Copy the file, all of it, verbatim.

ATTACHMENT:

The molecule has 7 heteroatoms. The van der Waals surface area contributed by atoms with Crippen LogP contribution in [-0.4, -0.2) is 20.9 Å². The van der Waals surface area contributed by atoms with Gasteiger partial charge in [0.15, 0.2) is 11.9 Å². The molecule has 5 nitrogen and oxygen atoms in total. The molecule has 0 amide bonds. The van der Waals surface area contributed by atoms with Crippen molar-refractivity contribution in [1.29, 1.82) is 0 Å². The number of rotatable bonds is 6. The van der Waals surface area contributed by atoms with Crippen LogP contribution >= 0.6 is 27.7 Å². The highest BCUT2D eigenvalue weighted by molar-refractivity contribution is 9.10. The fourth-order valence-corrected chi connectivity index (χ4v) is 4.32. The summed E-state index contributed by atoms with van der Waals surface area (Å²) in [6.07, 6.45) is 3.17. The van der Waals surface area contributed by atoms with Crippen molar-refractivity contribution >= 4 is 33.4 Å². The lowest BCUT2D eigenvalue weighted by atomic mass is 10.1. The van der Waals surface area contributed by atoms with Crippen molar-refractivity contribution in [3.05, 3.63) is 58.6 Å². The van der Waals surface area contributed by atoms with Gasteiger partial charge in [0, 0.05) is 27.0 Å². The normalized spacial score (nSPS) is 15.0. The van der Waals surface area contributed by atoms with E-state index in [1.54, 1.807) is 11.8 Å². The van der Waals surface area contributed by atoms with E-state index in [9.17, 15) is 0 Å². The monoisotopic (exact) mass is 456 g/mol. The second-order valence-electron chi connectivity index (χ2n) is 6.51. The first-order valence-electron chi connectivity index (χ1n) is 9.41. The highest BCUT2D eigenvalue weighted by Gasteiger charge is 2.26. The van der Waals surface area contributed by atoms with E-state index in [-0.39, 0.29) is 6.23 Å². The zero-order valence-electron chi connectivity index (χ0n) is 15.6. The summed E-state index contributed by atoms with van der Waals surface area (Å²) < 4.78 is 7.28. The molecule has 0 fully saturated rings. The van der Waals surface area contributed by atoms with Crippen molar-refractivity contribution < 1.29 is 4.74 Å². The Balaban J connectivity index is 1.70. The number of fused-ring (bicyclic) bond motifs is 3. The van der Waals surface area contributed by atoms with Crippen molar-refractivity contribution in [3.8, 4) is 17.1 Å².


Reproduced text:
The molecule has 7 heteroatoms. The van der Waals surface area contributed by atoms with Crippen LogP contribution in [-0.4, -0.2) is 20.9 Å². The van der Waals surface area contributed by atoms with Gasteiger partial charge in [0.15, 0.2) is 11.9 Å². The molecule has 5 nitrogen and oxygen atoms in total. The molecule has 0 amide bonds. The van der Waals surface area contributed by atoms with Crippen molar-refractivity contribution in [1.29, 1.82) is 0 Å². The number of rotatable bonds is 6. The van der Waals surface area contributed by atoms with Crippen LogP contribution >= 0.6 is 27.7 Å². The highest BCUT2D eigenvalue weighted by molar-refractivity contribution is 9.10. The fourth-order valence-corrected chi connectivity index (χ4v) is 4.32. The summed E-state index contributed by atoms with van der Waals surface area (Å²) in [6.07, 6.45) is 3.17. The van der Waals surface area contributed by atoms with Crippen molar-refractivity contribution >= 4 is 33.4 Å². The lowest BCUT2D eigenvalue weighted by atomic mass is 10.1. The van der Waals surface area contributed by atoms with Crippen molar-refractivity contribution in [3.05, 3.63) is 58.6 Å². The van der Waals surface area contributed by atoms with Gasteiger partial charge in [0, 0.05) is 27.0 Å². The normalized spacial score (nSPS) is 15.0. The van der Waals surface area contributed by atoms with E-state index in [1.54, 1.807) is 11.8 Å². The van der Waals surface area contributed by atoms with E-state index in [9.17, 15) is 0 Å². The monoisotopic (exact) mass is 456 g/mol. The second-order valence-electron chi connectivity index (χ2n) is 6.51. The first-order valence-electron chi connectivity index (χ1n) is 9.41. The highest BCUT2D eigenvalue weighted by Gasteiger charge is 2.26. The van der Waals surface area contributed by atoms with E-state index in [-0.39, 0.29) is 6.23 Å². The zero-order valence-electron chi connectivity index (χ0n) is 15.6. The summed E-state index contributed by atoms with van der Waals surface area (Å²) < 4.78 is 7.28. The molecule has 0 fully saturated rings. The van der Waals surface area contributed by atoms with Crippen molar-refractivity contribution < 1.29 is 4.74 Å². The Balaban J connectivity index is 1.70. The number of fused-ring (bicyclic) bond motifs is 3. The van der Waals surface area contributed by atoms with Crippen molar-refractivity contribution in [3.8, 4) is 17.1 Å².